CSUN students this spring approved a renovation and expansion of the University Student Union (USU) that will dramatically transform the campus’ center of student life.
The project, dubbed “The New Heart of Campus,” includes the development of a $130-million, 79,800-square-foot complex that will replace the Northridge Center Complex, which dates to 1977. An additional 49,900 square feet of existing facilities will be renovated. The main goal of the project is to re-purpose the site by implementing additional student club and organization spaces, larger meeting and event spaces, a new Center for Unity in Race, Intersectionality, Social and Environmental Justice, and greater indoor and shaded outdoor seating to promote a collaborative learning environment.
Other benefits include enhanced food options that may include existing eateries such as Subway and The Pub as well as other, yet-to-be-determined eating options, gaming areas and increased student employment opportunities.
“This entire project was made with students in mind,” said Freddie Sanchez, associate director of Marketing and Programs for the USU. “We want to assure that our programs and facilities on campus allow students to thrive and graduate.”
Construction is scheduled to start in spring 2020, and campus officials expect to open the new USU doors during the 2022-23 academic year, according to Debra Hammond, USU executive director.
In May, students approved a referendum for a $125-per-semester fee that will help fund the project. The USU will contribute a deposit of $24 million from its reserves, which will help alleviate the cost of the entire project. Campus surveys and focus groups indicated that student participants felt that the student fee increase of $125 was manageable.
The planned three-story building is designed with a specific function for each floor. The first level will consist of a social hub with dining options, the second will feature a ballroom-style venue equipped with technology and meeting rooms, and the third will be home to the Center for Unity in Race, Intersectionality, Social and Environmental Justice.
The new spaces also will provide more capacity and opportunities for meetings and events, social and collaborative learning spaces and will include more than 1,100 indoor and outdoor seats, quadrupling the number of seats available in the USU.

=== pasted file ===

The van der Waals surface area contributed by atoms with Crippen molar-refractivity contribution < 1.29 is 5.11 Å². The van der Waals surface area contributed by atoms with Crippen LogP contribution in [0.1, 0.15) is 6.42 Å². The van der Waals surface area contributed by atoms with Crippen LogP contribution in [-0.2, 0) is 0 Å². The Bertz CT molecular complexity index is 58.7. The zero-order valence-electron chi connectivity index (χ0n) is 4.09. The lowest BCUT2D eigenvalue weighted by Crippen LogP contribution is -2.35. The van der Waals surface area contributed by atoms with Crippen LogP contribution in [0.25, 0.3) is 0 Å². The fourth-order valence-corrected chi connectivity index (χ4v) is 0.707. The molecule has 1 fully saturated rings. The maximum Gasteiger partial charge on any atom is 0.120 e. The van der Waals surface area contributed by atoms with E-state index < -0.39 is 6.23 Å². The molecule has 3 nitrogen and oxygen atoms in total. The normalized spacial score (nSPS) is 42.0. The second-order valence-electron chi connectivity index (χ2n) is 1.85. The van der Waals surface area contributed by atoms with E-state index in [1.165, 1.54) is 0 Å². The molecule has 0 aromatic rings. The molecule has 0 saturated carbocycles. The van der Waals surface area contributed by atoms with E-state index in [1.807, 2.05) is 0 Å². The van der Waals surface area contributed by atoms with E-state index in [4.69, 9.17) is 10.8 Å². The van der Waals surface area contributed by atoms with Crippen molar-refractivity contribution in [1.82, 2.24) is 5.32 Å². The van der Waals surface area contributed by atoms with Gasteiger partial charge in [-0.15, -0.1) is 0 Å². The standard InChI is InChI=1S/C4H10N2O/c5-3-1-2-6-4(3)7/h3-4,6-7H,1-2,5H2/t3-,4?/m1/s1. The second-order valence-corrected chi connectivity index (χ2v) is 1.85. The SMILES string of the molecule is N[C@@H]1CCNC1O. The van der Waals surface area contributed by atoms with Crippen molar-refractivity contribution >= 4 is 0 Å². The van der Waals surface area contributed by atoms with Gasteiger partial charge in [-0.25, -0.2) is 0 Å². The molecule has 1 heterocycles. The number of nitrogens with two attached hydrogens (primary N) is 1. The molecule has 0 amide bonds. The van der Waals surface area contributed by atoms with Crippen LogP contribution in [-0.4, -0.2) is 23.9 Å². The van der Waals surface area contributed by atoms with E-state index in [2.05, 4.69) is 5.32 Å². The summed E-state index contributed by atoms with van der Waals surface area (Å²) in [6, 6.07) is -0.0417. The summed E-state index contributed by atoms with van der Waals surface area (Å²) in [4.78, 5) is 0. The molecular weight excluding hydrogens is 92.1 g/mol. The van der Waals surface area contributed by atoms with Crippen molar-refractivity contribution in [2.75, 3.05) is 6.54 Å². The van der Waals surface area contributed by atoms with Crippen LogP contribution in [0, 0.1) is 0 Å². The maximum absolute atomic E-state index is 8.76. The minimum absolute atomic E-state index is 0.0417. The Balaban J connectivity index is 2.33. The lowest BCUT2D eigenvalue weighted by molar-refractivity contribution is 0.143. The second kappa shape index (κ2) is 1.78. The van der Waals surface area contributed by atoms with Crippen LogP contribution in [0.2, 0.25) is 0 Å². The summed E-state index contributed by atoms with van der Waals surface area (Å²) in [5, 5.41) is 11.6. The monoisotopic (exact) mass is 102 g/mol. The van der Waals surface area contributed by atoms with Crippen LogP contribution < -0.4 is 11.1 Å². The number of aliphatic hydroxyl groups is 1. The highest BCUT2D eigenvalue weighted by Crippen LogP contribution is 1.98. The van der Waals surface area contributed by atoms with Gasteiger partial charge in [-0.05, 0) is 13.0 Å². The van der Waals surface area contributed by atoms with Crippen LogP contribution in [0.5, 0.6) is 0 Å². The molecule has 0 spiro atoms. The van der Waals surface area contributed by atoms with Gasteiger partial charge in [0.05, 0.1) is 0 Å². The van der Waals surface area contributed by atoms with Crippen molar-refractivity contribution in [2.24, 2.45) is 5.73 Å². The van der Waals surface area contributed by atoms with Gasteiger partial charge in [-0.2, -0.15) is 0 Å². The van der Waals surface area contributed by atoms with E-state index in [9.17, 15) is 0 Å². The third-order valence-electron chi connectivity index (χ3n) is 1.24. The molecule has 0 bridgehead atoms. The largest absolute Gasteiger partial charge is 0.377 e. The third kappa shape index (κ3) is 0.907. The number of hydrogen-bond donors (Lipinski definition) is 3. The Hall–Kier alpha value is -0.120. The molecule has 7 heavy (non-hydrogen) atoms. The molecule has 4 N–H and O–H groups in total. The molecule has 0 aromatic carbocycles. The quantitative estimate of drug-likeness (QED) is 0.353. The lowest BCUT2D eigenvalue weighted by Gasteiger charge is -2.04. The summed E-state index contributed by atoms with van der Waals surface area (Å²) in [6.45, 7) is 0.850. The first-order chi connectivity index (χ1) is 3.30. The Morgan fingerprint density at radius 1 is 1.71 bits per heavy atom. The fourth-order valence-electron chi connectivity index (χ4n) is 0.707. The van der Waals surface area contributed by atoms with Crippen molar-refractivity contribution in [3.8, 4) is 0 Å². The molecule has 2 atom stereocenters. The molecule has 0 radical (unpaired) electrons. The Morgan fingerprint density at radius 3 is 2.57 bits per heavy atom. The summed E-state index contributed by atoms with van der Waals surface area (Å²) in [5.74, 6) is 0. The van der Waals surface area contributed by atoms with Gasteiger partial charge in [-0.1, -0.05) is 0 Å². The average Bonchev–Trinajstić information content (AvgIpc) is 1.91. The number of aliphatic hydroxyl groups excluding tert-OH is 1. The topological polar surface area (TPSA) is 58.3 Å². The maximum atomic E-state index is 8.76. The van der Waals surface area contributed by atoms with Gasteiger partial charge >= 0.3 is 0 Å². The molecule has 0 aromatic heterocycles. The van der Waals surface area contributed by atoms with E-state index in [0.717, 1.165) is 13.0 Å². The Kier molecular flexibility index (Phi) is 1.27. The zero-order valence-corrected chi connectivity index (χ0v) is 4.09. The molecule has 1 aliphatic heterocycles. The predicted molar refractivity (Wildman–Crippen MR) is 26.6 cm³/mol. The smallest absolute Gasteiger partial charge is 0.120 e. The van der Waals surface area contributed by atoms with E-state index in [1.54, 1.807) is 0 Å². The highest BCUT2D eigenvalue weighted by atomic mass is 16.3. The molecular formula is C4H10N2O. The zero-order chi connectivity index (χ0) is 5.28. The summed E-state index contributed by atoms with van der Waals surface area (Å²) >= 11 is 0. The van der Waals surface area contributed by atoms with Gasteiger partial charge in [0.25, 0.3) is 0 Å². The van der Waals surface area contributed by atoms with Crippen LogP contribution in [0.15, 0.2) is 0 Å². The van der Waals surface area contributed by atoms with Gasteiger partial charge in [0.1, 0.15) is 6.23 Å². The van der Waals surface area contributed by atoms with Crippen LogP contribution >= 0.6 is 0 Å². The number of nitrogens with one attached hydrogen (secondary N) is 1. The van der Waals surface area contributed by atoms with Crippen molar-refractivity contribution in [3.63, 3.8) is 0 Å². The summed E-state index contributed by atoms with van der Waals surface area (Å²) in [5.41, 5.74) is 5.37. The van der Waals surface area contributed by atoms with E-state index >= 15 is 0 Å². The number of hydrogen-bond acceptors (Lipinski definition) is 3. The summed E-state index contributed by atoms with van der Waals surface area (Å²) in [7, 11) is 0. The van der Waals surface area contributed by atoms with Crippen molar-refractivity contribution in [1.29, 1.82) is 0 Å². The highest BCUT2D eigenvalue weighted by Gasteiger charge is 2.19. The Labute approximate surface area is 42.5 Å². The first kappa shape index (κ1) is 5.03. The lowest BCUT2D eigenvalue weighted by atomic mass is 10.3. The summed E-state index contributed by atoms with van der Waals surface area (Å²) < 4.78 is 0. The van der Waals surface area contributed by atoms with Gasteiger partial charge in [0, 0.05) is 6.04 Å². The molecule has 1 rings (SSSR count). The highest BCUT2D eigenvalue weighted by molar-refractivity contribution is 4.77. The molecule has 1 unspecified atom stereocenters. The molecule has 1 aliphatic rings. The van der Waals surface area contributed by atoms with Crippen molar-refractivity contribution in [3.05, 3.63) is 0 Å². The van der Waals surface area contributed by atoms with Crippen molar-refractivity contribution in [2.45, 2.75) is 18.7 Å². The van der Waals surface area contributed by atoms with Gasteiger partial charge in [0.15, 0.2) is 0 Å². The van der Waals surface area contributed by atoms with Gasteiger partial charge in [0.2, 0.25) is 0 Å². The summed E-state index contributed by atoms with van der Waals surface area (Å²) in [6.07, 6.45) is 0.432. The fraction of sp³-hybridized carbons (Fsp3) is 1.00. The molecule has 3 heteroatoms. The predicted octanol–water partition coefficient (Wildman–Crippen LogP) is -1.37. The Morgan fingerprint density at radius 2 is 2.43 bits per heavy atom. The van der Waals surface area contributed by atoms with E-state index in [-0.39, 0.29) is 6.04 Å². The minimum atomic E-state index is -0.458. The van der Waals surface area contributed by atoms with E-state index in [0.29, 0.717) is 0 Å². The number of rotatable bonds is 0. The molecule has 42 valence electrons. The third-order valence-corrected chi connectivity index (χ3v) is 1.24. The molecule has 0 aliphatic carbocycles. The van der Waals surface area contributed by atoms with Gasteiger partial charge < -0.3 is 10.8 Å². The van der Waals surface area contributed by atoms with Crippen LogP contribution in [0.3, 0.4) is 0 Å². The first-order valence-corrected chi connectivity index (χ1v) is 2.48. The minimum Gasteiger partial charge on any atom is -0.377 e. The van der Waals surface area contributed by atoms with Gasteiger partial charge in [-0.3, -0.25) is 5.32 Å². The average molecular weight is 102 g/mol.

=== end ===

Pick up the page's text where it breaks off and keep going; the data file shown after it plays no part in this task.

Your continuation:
“Providing these services and amenities will help deepen the relationship between the campus and the student,” Hammond said. “We want to build community on campus, so the students have an abiding connection, respect and love for this institution.”
Student initiative has been the backbone of transformative projects like this one since the USU’s earliest days. As Associated Students (AS) president from 1962-63, Robert Axel ’64 (Business Administration) was inspired to create a student-geared space on campus. AS helped bring his dream to life and spearheaded the planning and securing funds.
This past academic year, key campus stakeholders — especially students — collaborated with the USU to help shape a facility that promotes student engagement, inclusivity, intersectionality, student learning and community building.
In 2016, campus administrators received input from the Students of Color Coalition (SCC), who recommended building a cross-cultural center to provide a communal, inclusive and supportive space for students of color on campus.
“It’s really important that what we create in this space is driven by students, because they are the controlling voice and vote on the board,” Hammond said. “They helped shape what it’s really going to be, and we are responsive to what they need.”
USU leaders said they feel that the “New Heart of Campus” name captures the student voice and perspective.
“A heart provides a beat and liveliness, and as students stated when they developed the tagline, this project will revitalize student engagement and campus life,” Sanchez said.